As residents of one of the most densely forested and heavily populated states in the nation, we have an intimate relationship with our forestlands here in Massachusetts. They provide clean water for one of the best public drinking water systems in the nation, the foundation of a world class park system, jobs for thousands of people through recreation, tourism and forestry, and a setting that makes Massachusetts second to none as a place we call home. Our forests also provide habitat to a wide array of wildlife – some incredibly abundant, others in steep decline. Our relationship with our forests, and the choices we make to manage them greatly affect the success and resiliency of that wildlife.
You are invited to join the Massachusetts Forest Trust and the Ruffed Grouse Society for a day of learning, discussion, and walking. It occurs on November 2 from 9am to 3pm at the Plainfield Public Safety Complex, 38 North Central Street, Plainfield, MA. You will hear from some of the region’s foremost experts on forest habitat and bird conservation. You will have a chance to hear and discuss what you can do to improve the outlook for species in decline.
Reservation is required at nletoile@massforestalliance.org, or at: (617) 455-9918.
Black bear hunting results
The September season of black bear hunting opened on September 5 and closed on September 23. The preliminary bear harvest, as reported by MassWildlife, showed that licensed bear hunters harvested 148 bears statewide. Some 59 of them were female, 86 were male and there was no information on the remaining 3. The harvest is down from the 190 taken during the September season in 2016. The possible reason for the drop, according to District Supervisor Andrew Madden, was that corn growth was late this year and the bears were pretty well distributed around the areas.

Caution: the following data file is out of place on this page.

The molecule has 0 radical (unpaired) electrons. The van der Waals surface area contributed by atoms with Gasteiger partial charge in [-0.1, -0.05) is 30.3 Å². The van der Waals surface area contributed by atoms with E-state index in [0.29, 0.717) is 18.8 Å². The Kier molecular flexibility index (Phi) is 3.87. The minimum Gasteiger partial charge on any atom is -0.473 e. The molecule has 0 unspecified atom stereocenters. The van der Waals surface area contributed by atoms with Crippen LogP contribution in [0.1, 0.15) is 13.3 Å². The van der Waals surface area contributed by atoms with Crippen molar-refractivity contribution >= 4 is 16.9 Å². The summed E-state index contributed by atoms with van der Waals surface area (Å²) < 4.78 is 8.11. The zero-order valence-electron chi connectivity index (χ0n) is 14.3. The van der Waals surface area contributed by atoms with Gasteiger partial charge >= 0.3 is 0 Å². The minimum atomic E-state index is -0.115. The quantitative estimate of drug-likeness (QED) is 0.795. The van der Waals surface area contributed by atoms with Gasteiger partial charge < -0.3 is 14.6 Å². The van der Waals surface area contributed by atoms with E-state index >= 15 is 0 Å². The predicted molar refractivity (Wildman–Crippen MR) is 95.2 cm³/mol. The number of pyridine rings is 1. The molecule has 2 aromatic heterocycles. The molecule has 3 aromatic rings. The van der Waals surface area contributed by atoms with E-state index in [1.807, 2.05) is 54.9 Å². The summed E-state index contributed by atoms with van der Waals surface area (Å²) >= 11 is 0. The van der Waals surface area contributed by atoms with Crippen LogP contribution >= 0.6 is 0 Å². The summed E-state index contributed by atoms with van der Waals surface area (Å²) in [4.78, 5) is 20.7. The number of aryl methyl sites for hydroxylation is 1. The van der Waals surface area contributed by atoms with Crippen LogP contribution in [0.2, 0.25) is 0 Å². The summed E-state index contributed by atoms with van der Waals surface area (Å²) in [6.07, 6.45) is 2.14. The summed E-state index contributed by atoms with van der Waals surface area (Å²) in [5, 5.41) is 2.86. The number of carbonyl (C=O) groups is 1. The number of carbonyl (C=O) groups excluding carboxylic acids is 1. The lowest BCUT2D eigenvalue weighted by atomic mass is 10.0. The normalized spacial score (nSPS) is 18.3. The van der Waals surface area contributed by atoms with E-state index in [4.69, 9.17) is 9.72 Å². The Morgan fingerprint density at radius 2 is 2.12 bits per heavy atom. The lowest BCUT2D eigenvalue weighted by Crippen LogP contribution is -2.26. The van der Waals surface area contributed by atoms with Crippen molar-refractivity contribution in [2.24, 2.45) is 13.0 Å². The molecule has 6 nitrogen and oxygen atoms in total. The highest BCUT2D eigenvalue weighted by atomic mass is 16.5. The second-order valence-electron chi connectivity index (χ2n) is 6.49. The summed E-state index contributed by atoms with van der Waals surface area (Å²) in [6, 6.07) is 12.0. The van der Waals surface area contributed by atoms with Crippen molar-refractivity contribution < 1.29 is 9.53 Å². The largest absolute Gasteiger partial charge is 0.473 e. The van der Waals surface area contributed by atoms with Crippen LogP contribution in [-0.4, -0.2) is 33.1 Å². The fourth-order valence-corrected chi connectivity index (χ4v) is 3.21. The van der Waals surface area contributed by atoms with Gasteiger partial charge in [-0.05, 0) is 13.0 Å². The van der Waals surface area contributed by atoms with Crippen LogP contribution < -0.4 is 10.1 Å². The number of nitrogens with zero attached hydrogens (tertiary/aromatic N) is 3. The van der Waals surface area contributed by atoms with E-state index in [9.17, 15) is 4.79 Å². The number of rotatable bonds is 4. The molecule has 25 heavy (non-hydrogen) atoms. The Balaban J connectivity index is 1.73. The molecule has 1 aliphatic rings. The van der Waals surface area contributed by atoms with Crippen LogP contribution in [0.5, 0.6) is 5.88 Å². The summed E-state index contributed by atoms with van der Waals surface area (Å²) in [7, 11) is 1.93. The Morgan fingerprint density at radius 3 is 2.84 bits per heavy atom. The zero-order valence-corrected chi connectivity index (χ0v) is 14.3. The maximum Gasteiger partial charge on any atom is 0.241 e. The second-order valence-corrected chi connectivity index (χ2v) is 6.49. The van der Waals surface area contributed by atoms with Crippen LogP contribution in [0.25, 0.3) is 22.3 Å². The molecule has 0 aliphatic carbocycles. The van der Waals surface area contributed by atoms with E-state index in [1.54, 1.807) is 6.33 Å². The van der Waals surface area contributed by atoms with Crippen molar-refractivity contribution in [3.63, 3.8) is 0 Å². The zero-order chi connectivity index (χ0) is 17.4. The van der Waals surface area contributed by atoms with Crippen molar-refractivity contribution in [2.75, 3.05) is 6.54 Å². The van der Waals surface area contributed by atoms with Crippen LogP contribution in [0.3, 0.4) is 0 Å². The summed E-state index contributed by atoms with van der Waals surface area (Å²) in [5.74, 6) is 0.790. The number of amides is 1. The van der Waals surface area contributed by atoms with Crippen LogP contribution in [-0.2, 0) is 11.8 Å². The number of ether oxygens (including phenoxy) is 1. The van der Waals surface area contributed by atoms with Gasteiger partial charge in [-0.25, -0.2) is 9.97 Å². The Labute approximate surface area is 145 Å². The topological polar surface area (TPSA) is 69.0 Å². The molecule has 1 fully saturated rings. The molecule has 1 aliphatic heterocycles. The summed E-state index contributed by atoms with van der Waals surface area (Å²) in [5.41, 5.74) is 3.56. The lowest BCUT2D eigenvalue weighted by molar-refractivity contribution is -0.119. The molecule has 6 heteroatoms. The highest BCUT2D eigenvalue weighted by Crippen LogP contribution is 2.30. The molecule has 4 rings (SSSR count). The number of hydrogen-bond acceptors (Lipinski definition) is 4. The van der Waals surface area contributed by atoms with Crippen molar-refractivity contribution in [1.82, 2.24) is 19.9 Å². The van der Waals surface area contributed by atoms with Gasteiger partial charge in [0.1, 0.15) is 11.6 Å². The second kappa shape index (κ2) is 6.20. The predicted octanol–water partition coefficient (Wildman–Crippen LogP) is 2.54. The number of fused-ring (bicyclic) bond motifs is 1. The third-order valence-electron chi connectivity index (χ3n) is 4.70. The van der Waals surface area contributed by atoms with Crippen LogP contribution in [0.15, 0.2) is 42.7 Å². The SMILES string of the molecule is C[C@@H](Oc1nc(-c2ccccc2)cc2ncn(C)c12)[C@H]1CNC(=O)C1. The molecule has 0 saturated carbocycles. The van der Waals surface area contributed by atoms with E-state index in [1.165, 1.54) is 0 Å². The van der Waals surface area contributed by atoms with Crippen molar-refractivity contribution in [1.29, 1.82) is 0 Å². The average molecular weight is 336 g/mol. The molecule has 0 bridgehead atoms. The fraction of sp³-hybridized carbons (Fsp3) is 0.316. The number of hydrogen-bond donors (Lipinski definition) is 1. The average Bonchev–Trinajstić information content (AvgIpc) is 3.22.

He noted that the harvest numbers are increasing each year in Worcester County and other eastern regions as the bears are moving east. MassWildlife will be dealing with them a lot in the future.
It’s too early for the final harvest figures in the Western District but he estimated that the total should be somewhere around 70% of the statewide total, probably around 100 bears. One bear weighing 475 was checked in in New Marlborough and there were several over 300 lbs., (dressed weights). He reported that there were a lot of year-old bears harvested in our district this year.
Youth Deer Hunt
There is a special date reserved for youth deer hunters which occurs before the regular hunting season. This year the youth deer hunt day was September 30. Statewide, approximately 105 to 110 deer were harvested by the youths, down from the 138 deer which were bagged last year. District Supervisor Madden attributes the lower harvest to the lousy weather which occurred on the youth hunt day. Never-the-less, some big bucks were checked in by the youths, such as a 190 lbs, 8 point buck from Hinsdale, a 175 lbs, 8 pointer from Stockbridge, a 150 lbs, 8 pointer from North Adams, a 150 lbs, six pointer from Hinsdale, and a 145 lbs, 9 pointer from Williamstown.
Questions/comments: Berkwoodsandwaters@roadrunner.com. Phone: (413) 637-1818


State record Bowfin caught…twice

Readers may recall that in my August 6 column I reported that the then existing state record for the Bowfin fish was broken and a new record was established. The fish which was caught by 16-year old Tauri Adamczyk of Taunton and it came out of the Taunton River. It weighed 7 lbs 14oz measured 26 ½ inches and had a girth of 14 inches.

Well, guess what, that record was beaten and a new record was established at 8 lbs 1 oz, and, get this, it was set by two people, a father and son. On August 6, David Souza of Berkley, MA caught the first one which measured 27 3/8 inches long with a girth of 13 inches. On August 8, his son, 21-year old Jake caught another one which measured 26 ¾ inches and had a girth of 13 ¾ inches. Both fish were caught from a boat out of the Taunton River. Now, what are the chances of that, a million to one?